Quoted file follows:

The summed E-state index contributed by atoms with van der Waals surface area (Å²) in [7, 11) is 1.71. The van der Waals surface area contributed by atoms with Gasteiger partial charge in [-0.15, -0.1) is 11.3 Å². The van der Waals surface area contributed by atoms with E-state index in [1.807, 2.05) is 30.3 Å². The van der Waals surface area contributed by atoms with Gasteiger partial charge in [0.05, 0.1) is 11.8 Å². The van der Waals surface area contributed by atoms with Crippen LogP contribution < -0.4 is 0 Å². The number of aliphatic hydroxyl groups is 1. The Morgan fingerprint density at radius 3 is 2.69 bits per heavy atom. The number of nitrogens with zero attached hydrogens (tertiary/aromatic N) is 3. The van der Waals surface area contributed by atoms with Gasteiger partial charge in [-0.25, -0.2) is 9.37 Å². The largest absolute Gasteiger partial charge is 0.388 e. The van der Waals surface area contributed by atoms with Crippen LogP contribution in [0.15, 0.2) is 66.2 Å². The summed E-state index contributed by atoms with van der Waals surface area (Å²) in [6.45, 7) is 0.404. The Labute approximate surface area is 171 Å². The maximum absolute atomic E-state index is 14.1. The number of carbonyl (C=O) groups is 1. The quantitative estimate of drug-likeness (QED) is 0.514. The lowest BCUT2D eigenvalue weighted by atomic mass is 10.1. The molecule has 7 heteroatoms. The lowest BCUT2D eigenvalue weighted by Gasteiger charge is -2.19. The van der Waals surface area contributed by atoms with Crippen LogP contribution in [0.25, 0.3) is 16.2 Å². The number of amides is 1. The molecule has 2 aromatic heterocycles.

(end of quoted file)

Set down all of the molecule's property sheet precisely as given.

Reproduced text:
The summed E-state index contributed by atoms with van der Waals surface area (Å²) in [7, 11) is 1.71. The van der Waals surface area contributed by atoms with Gasteiger partial charge in [-0.15, -0.1) is 11.3 Å². The van der Waals surface area contributed by atoms with E-state index in [1.807, 2.05) is 30.3 Å². The van der Waals surface area contributed by atoms with Gasteiger partial charge in [0.05, 0.1) is 11.8 Å². The van der Waals surface area contributed by atoms with Crippen LogP contribution < -0.4 is 0 Å². The number of aliphatic hydroxyl groups is 1. The Morgan fingerprint density at radius 3 is 2.69 bits per heavy atom. The number of nitrogens with zero attached hydrogens (tertiary/aromatic N) is 3. The van der Waals surface area contributed by atoms with Gasteiger partial charge in [-0.25, -0.2) is 9.37 Å². The largest absolute Gasteiger partial charge is 0.388 e. The van der Waals surface area contributed by atoms with Crippen LogP contribution in [0.15, 0.2) is 66.2 Å². The summed E-state index contributed by atoms with van der Waals surface area (Å²) in [6.45, 7) is 0.404. The Labute approximate surface area is 171 Å². The maximum absolute atomic E-state index is 14.1. The number of carbonyl (C=O) groups is 1. The quantitative estimate of drug-likeness (QED) is 0.514. The lowest BCUT2D eigenvalue weighted by atomic mass is 10.1. The molecule has 7 heteroatoms. The lowest BCUT2D eigenvalue weighted by Gasteiger charge is -2.19. The van der Waals surface area contributed by atoms with Crippen LogP contribution in [0.25, 0.3) is 16.2 Å². The number of amides is 1. The molecule has 2 aromatic heterocycles.